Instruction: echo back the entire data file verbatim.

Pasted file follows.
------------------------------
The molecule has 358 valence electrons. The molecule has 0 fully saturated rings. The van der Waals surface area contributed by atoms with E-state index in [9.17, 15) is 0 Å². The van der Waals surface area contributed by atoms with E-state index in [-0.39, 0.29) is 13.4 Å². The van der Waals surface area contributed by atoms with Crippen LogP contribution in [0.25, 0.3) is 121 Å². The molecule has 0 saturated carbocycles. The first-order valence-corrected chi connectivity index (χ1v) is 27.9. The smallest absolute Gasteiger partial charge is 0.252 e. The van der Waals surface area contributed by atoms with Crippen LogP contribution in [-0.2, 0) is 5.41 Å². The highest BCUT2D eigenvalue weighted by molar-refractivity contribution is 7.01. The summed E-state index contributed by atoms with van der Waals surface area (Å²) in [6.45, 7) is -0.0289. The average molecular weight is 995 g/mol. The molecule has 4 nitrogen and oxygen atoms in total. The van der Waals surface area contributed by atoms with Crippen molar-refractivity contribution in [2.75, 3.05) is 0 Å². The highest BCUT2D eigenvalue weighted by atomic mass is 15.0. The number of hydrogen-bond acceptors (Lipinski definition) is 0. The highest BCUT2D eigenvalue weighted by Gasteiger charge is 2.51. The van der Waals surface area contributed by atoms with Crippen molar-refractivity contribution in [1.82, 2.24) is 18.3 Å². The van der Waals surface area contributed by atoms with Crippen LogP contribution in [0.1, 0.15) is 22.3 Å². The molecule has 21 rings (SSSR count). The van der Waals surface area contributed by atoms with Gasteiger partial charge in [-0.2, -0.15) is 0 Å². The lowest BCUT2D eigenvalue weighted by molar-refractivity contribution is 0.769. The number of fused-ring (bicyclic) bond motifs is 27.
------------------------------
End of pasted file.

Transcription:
The molecule has 358 valence electrons. The molecule has 0 fully saturated rings. The van der Waals surface area contributed by atoms with E-state index in [9.17, 15) is 0 Å². The van der Waals surface area contributed by atoms with E-state index in [-0.39, 0.29) is 13.4 Å². The van der Waals surface area contributed by atoms with Crippen LogP contribution in [0.25, 0.3) is 121 Å². The molecule has 0 saturated carbocycles. The first-order valence-corrected chi connectivity index (χ1v) is 27.9. The smallest absolute Gasteiger partial charge is 0.252 e. The van der Waals surface area contributed by atoms with Crippen LogP contribution in [-0.2, 0) is 5.41 Å². The highest BCUT2D eigenvalue weighted by molar-refractivity contribution is 7.01. The summed E-state index contributed by atoms with van der Waals surface area (Å²) in [6.45, 7) is -0.0289. The average molecular weight is 995 g/mol. The molecule has 4 nitrogen and oxygen atoms in total. The van der Waals surface area contributed by atoms with Crippen molar-refractivity contribution in [2.75, 3.05) is 0 Å². The highest BCUT2D eigenvalue weighted by atomic mass is 15.0. The number of hydrogen-bond acceptors (Lipinski definition) is 0. The highest BCUT2D eigenvalue weighted by Gasteiger charge is 2.51. The van der Waals surface area contributed by atoms with Crippen molar-refractivity contribution in [1.82, 2.24) is 18.3 Å². The van der Waals surface area contributed by atoms with Crippen LogP contribution in [0.1, 0.15) is 22.3 Å². The molecule has 21 rings (SSSR count). The van der Waals surface area contributed by atoms with Gasteiger partial charge in [-0.2, -0.15) is 0 Å². The lowest BCUT2D eigenvalue weighted by molar-refractivity contribution is 0.769. The number of fused-ring (bicyclic) bond motifs is 27.